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Blue Origin lawsuit halts NASA's Artemis work with SpaceX

Jeff Bezos' space company is demanding its day in court over who builds astronauts' next ride to the moon.

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The world's richest man won't back down.
Blue Origin

NASA already has a challenging and arguably impossible goal of sending astronauts in the Artemis program to the moon by 2024, and now it's putting a key part of the program on hold until at least November.

On Monday, Blue Origin, the rocket company led by Amazon founder Jeff Bezos, filed suit in federal court against NASA over its selection of SpaceX as the sole provider of the Human Landing System for the Artemis program. As a result, on Thursday official work on HLS between the space agency and Elon Musk's pioneering private space outfit came to a halt.

"NASA has voluntarily paused work with SpaceX for the human landing system (HLS) Option A contract effective Aug. 19 through Nov. 1," the space agency said in a statement. "In exchange for this temporary stay of work, all parties agreed to an expedited litigation schedule that concludes on Nov. 1."

The lawsuit from Blue Origin, filed under seal, is an escalation following a protest from the company that was recently denied by the Government Accountability Office. That protest argued that NASA went back on its plan to award at least two HLS contracts and that the government improperly negotiated a lower price with SpaceX. NASA has said there was no commitment to any specific number of contracts and that it followed all procurement rules. SpaceX hasn't responded to requests for comment.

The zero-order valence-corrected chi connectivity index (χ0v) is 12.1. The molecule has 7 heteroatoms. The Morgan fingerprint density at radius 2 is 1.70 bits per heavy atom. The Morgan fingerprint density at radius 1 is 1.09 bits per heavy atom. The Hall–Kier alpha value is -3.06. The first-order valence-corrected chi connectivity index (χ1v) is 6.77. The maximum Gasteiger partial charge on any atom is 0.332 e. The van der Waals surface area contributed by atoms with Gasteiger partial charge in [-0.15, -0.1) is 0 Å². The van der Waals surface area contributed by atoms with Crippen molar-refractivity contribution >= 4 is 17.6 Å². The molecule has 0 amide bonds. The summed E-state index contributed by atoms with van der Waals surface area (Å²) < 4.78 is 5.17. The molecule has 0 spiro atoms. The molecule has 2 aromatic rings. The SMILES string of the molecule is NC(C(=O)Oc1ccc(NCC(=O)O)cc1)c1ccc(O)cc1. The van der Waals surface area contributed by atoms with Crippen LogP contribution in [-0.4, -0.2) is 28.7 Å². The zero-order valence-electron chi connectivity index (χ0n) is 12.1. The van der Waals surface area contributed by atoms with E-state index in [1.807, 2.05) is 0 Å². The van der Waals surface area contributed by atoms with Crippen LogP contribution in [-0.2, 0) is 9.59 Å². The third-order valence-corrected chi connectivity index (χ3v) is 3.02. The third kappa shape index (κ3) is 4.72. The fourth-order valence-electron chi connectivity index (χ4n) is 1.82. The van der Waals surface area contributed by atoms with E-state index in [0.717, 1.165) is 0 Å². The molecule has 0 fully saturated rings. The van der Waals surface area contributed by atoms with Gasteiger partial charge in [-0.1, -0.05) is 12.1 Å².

The complaint is the latest in a long-running feud with SpaceX, which NASA has picked over Blue Origin for coveted contracts in the past.

Read more: Why Jeff Bezos' Blue Origin is going to war with NASA and SpaceX

None of this is to say, however, that SpaceX is stopping or even slightly slowing down the development of its Starship and its Super Heavy booster, the massive vehicle and rocket intended for Artemis and Musk's own fantasies of moving humans to Mars. Just this week, Musk said that the ship is weeks away from being ready for its first orbital flight.

Being ready doesn't mean Starship and Super Heavy will actually fly anytime soon, though. There are likely still months' worth of environmental approvals and other red tape to clear before the Federal Aviation Administration will issue a launch license for the flight (not that having a license in hand hasn't always stopped Musk from launching).

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